Q: What has the process of running for public office been like?

SHAKESPEARE: “The process of running for public office has been exciting. I’m a person who got politically active a few years back and I didn’t fully understand or appreciate all of the moving parts that make up our government. Not just our state Legislature but our government as a whole, including local and county governments all the way up to the federal government

It’s been really exciting. I think that talking to voters and potential voters about what’s important to them has been, by far, my favorite part. Everyone has a story, everyone has a thing that they care about, and to me, that’s been my focus since deciding to run for office.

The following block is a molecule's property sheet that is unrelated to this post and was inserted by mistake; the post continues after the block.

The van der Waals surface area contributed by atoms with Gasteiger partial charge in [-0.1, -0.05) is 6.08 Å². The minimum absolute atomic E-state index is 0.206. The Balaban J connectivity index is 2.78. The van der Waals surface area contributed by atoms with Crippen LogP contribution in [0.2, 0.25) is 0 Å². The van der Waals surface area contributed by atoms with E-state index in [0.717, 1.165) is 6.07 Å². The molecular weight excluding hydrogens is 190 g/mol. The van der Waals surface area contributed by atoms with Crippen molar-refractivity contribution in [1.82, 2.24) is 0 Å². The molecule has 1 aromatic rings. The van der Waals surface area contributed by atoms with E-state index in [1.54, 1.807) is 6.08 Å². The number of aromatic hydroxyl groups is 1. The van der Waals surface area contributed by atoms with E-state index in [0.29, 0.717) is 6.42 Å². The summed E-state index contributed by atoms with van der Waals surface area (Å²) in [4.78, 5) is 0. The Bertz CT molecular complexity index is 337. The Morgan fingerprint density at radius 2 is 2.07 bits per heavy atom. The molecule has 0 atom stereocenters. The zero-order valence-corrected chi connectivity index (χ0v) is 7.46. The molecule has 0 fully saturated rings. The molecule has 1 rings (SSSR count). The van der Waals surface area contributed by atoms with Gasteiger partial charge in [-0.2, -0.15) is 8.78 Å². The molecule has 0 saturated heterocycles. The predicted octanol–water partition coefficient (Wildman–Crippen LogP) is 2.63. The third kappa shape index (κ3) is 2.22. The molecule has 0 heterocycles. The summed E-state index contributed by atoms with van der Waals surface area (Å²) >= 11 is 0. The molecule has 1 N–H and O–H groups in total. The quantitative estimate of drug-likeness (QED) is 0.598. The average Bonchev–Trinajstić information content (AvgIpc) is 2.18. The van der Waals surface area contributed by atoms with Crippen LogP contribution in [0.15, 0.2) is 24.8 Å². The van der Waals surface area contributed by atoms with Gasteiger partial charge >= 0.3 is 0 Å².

There are logistical items that go along with running for office that are not glamorous, they are not fun and it’s been really challenging because I work full-time and I’m juggling that, and I’m juggling seeing my family and running for office. But when I talk to somebody who is concerned about their 8-year-old daughter and if that daughter is going to have a healthy environment to live in 30 years – everything is worth it because that’s who we have to be fighting for.” 

Q: What hurdles do women running for office face? 

SHAKESPEARE: “There’s been a huge upsurge in the last few years just with the state of our national politics. It’s kind of motivated a lot of people in state and local politics, women especially. For me, my own particular challenges in running for office as a woman is that a lot of times there’s this stigma that we can’t be assertive and that we can’t fight for the rights of other women and other people without being mean.